By Iran Review
By Hossein Bozorgmanesh*
More than four years after the beginning of the ongoing crisis in Syria, which has led to enormous human casualties and destruction of the country’s infrastructure while causing millions of people to flee their homes, the United States and Western countries have finally made two strategic decisions. Firstly, they are not insisting on Syrian President Bashar Assad to immediately relinquish power anymore and, secondly, they have invited Iran, as one of the powerful actors in Syria developments, to take part in the latest talks on Syria in Vienna, which was aimed at finding a solution to the crisis in the Arab country. Major factors that can be enumerated as having influenced the attitude of the United States and European countries about Iran’s role in the Syria crisis include such instances as the resistance of the Syrian government in the face of the opposition; the rising tide of refugees, mostly Syrian, toward European countries; as well as Russia’s military intervention in Syria; failure of such projects as enforcing a no-fly zone over border regions of Syria; failure of the US plan to train and arm Syrian opposition; and disappointing performance of the anti-Daesh coalition, which is led by the United States.
However, the question is what role is Iran playing in Syria and what factors have caused the Islamic Revolution Guards Corps (IRGC) to succeed, despite the depth and scope of the Syria crisis, in providing Syrian government with advisory services, make militant groups withdraw from the suburbs of the Syrian capital, Damascus, and help Syrian government hold its grip over relatively vast parts of the country in a guerrilla warfare?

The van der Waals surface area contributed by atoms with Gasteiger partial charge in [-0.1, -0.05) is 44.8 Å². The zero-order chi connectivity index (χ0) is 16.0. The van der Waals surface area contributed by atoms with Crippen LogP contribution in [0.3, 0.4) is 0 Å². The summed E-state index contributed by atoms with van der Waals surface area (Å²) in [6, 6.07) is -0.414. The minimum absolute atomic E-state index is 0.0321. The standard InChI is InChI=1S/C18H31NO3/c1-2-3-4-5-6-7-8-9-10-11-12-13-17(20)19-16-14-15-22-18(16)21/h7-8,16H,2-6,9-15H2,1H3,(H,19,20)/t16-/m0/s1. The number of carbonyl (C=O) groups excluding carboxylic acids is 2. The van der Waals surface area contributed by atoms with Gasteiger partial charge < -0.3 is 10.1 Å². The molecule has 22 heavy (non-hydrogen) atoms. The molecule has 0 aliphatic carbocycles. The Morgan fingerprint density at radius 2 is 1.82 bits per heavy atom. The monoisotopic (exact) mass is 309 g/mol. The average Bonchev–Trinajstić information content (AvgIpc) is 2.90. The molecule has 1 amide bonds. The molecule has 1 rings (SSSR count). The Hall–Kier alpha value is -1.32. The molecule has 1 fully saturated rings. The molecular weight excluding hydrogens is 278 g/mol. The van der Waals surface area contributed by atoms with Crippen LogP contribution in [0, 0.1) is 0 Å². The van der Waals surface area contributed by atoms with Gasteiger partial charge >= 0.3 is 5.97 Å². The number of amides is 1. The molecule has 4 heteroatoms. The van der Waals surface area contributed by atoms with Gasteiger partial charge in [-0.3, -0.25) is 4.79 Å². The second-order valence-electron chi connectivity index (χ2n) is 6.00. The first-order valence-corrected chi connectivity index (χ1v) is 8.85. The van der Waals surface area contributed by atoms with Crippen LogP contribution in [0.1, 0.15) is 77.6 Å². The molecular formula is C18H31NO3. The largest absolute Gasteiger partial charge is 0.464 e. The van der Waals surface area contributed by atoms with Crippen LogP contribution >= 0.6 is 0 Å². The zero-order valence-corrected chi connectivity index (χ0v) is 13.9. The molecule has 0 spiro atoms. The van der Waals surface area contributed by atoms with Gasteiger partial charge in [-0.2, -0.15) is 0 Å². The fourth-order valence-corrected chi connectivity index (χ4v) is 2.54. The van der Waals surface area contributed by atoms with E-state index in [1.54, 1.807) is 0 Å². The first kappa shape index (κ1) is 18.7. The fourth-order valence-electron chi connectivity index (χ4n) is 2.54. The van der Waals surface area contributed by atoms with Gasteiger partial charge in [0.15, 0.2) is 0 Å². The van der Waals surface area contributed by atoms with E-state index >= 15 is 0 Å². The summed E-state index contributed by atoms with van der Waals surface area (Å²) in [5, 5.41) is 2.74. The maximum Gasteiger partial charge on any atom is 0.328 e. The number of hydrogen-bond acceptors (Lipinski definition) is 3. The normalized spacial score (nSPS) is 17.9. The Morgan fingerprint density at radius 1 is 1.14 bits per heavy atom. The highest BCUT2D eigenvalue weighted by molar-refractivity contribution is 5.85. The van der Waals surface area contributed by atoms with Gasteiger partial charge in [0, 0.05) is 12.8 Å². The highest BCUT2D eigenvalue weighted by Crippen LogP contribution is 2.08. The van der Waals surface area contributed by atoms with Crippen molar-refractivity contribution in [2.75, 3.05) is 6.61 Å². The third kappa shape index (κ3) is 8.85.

The answer to this question can be sought in the valuable experience that the IRGC gained during domestic clashes in Iran’s Kordestan Province. Those clashes, which were in fact the first war between Iran’s armed forces and armed secessionist groups, can be considered as the first experience of the IRGC in engaging in an asymmetric and guerrilla war. That bloody war inside the country provided valuable experiences to the IRGC and its top commanders, including General Qasem Soleimani, and General Hossein Hamedani, who later used those experiences in Syria in view of special cultural and geographical conditions in that country. A few instances of key strategies used by Iranian commanders in Syria are as follows:
1. When fighting against terrorist and militant groups, coordination between armed forces and other governmental institutions is of special importance. Iran has succeeded to not only transfer its experiences to Syria in this regard, but also create suitable coordination and solidarity among Syria’s army, volunteer forces and other groups.
2. One of the most important advisory services provided to Syria by Iran was Tehran’s emphasis on differentiation between civilians and armed opposition. The goal of this policy was to inflict the lowest degree of casualties and damage on civilians in the war zones. Implementation of this policy by Iran in the Kordestan war played a key role in ending the crisis in Kurdish regions. Unlike Iran, countries like Iraq and Turkey have adopted a scorched land policy in the face of this issue and have been grappling with the consequences of this incorrect policy up to the present day.